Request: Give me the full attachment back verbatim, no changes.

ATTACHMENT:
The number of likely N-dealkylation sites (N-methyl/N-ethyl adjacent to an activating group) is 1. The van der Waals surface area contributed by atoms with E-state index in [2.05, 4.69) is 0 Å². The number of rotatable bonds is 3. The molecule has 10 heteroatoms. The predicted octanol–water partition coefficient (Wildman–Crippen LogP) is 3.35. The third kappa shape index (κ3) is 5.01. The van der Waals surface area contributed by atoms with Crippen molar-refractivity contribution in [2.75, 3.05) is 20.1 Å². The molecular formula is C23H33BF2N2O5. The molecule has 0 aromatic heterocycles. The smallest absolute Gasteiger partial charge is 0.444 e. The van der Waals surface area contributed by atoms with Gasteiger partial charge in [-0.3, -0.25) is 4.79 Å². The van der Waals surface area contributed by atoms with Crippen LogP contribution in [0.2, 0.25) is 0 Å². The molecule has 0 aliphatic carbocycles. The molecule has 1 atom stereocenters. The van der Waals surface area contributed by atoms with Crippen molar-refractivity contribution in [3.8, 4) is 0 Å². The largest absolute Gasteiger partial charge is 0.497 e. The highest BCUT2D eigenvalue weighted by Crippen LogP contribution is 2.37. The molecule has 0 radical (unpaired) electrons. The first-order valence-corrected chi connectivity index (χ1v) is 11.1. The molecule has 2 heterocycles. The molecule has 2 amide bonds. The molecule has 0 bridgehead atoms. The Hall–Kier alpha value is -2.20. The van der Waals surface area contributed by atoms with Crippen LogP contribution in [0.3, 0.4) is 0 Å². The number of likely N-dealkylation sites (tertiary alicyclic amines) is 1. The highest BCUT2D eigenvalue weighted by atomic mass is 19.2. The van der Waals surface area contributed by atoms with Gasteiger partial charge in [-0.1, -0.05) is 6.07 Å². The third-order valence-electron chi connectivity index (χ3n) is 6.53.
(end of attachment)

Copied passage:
The number of likely N-dealkylation sites (N-methyl/N-ethyl adjacent to an activating group) is 1. The van der Waals surface area contributed by atoms with E-state index in [2.05, 4.69) is 0 Å². The number of rotatable bonds is 3. The molecule has 10 heteroatoms. The predicted octanol–water partition coefficient (Wildman–Crippen LogP) is 3.35. The third kappa shape index (κ3) is 5.01. The van der Waals surface area contributed by atoms with Crippen molar-refractivity contribution in [2.75, 3.05) is 20.1 Å². The molecular formula is C23H33BF2N2O5. The molecule has 0 aromatic heterocycles. The smallest absolute Gasteiger partial charge is 0.444 e. The van der Waals surface area contributed by atoms with Gasteiger partial charge in [-0.3, -0.25) is 4.79 Å². The van der Waals surface area contributed by atoms with Crippen LogP contribution in [0.2, 0.25) is 0 Å². The molecule has 0 aliphatic carbocycles. The molecule has 1 atom stereocenters. The van der Waals surface area contributed by atoms with Crippen molar-refractivity contribution in [3.8, 4) is 0 Å². The largest absolute Gasteiger partial charge is 0.497 e. The highest BCUT2D eigenvalue weighted by Crippen LogP contribution is 2.37. The molecule has 0 radical (unpaired) electrons. The first-order valence-corrected chi connectivity index (χ1v) is 11.1. The molecule has 2 heterocycles. The molecule has 2 amide bonds. The molecule has 0 bridgehead atoms. The Hall–Kier alpha value is -2.20. The van der Waals surface area contributed by atoms with Crippen LogP contribution in [0.3, 0.4) is 0 Å². The number of likely N-dealkylation sites (tertiary alicyclic amines) is 1. The highest BCUT2D eigenvalue weighted by atomic mass is 19.2. The van der Waals surface area contributed by atoms with Gasteiger partial charge in [-0.1, -0.05) is 6.07 Å². The third-order valence-electron chi connectivity index (χ3n) is 6.53.